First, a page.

Court of Appeal

Court of Appeal judgment on Home Office’s Article 3 duties in NRPF context

The Court of Appeal has allowed our clients’ appeal against a High Court judgment that rejected their compensation claims made after the Home Office left them destitute for prolonged periods due to the NRPF condition.

On 18 April 2024 the Court of Appeal handed down its judgment in the case of ASY v Home Office [2024] EWCA Civ 373. The Claimants were appealing against the judgment and order of May J in Home Office v ASY & Ors [2023] EWHC 196 (KB).

The Claimants in this case were all single mothers with limited leave to remain (“LLTR”) in the UK. Each Claimant had at least one British citizen child and faced financial difficulties which meant they were unable to meet their children’s essential living needs and/or their accommodation was not adequate. They were ineligible for benefits because the Home Office imposed a condition on the mother’s LLTR prohibiting access to public funds, under a policy which was declared unlawful by the Divisional Court in R (W) v SSHD [2020] 1 WLR 4420 because it breached Article 3 of the ECHR by requiring individuals to become destitute before the Home Office would remove the NRPF condition.

After prolonged delays, the Home Office accepted that each Claimant in this case was destitute and should therefore be permitted to have recourse to public funds, but each family had endured several weeks (and in some cases months) of destitution before that decision was made.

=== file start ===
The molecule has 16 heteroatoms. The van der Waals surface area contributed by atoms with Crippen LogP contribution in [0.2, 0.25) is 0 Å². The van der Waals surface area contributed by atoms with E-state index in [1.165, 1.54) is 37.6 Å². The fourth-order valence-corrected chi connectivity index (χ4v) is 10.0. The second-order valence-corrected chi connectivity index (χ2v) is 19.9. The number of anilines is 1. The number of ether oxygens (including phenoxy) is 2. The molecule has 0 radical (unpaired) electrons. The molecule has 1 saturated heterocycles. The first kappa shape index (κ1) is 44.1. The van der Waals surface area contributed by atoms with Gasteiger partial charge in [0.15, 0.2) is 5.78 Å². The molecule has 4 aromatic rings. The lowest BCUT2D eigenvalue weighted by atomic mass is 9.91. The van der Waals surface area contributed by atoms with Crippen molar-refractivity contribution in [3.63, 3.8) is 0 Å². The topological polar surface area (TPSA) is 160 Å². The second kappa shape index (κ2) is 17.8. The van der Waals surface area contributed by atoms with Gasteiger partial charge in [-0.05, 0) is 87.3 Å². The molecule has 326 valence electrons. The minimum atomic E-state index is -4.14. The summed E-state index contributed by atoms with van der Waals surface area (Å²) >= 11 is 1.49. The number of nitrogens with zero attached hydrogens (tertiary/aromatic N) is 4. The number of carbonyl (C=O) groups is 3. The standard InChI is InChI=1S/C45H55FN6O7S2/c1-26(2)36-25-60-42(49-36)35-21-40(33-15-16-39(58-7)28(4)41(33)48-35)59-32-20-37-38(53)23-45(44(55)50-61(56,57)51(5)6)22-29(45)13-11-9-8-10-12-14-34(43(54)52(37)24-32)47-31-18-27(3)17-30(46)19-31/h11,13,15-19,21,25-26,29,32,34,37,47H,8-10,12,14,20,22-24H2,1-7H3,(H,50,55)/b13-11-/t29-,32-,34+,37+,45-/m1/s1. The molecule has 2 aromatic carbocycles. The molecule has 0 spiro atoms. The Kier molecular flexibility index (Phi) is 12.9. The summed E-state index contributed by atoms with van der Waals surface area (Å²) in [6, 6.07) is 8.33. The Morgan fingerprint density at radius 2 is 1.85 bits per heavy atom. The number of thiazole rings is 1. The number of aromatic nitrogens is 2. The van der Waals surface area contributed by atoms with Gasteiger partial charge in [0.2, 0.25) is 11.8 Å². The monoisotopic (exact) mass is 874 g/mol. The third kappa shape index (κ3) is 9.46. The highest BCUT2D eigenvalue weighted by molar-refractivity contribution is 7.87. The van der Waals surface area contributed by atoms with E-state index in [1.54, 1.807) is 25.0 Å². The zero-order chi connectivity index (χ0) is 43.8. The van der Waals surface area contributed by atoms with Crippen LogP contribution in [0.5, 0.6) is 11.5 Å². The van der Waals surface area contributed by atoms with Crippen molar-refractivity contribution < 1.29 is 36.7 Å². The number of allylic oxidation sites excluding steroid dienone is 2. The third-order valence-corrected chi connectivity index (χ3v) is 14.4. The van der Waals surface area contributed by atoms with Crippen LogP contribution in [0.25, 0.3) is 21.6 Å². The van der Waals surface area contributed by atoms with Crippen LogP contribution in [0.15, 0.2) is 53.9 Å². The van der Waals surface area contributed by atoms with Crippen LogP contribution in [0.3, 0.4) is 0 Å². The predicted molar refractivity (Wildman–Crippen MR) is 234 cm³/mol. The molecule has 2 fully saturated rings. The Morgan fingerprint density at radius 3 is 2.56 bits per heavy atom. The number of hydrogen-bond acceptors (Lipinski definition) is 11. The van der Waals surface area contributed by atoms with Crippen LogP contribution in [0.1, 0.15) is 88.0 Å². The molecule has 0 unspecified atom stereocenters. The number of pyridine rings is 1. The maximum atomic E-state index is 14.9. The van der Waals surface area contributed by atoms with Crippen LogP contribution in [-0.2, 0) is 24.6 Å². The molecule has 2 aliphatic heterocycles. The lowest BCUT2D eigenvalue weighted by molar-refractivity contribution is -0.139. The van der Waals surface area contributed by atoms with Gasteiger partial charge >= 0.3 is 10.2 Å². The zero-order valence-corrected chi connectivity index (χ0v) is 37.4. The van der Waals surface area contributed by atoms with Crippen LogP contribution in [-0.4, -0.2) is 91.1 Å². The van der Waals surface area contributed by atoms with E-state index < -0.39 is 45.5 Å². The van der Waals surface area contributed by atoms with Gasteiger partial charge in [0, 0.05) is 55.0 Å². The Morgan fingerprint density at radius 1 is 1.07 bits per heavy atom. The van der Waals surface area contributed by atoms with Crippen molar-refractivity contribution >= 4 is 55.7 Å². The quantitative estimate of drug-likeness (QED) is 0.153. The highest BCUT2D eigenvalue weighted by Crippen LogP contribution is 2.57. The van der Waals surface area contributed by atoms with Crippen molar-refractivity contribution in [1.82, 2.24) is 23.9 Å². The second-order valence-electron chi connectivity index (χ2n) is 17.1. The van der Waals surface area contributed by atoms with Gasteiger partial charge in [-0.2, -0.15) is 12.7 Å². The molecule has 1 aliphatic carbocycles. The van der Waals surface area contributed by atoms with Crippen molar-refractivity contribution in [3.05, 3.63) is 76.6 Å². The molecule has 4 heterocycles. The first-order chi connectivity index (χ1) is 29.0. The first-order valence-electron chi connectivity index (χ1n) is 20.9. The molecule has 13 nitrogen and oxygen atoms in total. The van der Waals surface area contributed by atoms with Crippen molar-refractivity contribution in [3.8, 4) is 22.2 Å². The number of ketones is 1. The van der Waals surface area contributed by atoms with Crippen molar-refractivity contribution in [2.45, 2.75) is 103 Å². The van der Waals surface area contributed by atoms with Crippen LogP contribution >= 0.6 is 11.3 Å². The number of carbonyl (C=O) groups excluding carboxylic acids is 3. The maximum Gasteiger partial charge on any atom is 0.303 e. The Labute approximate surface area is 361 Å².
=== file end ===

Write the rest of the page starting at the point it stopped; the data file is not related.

In October 2021, the County Court concluded that this meant the Claimants had a right to damages under the Human Rights Act 1998 (“HRA 1998”) for a breach of their rights under Article 3 ECHR.

The Home Office then appealed to the High Court and it overturned the County Court’s decision.

Our clients appealed that decision, and the Court of Appeal held that “the Claimants have a right to damages for breach of their rights under Article 3 ECHR if, as a result of the conditions imposed upon them by the Home Office of having no recourse to public funds:

 (a) they have suffered inhuman and degrading treatment; or

(b) they have been at immediate risk of inhuman and degrading treatment; have notified the Home Office of this by making a CoC claim; have not had a positive and prompt response to that claim; and have suffered severe distress during the period before the claim is resolved.”

The Home Office has sought the Court of Appeal’s permission to appeal to the Supreme Court.  At the time of writing it is not clear whether permission will be granted or whether the appeal will be pursued further.  In the meantime the Court of Appeal’s decision stands, and the judgment can be accessed here.

The barristers representing our clients are Alex Goodman KC of Landmark Chambers and Ben Amunwa of 3 Paper Buildings.

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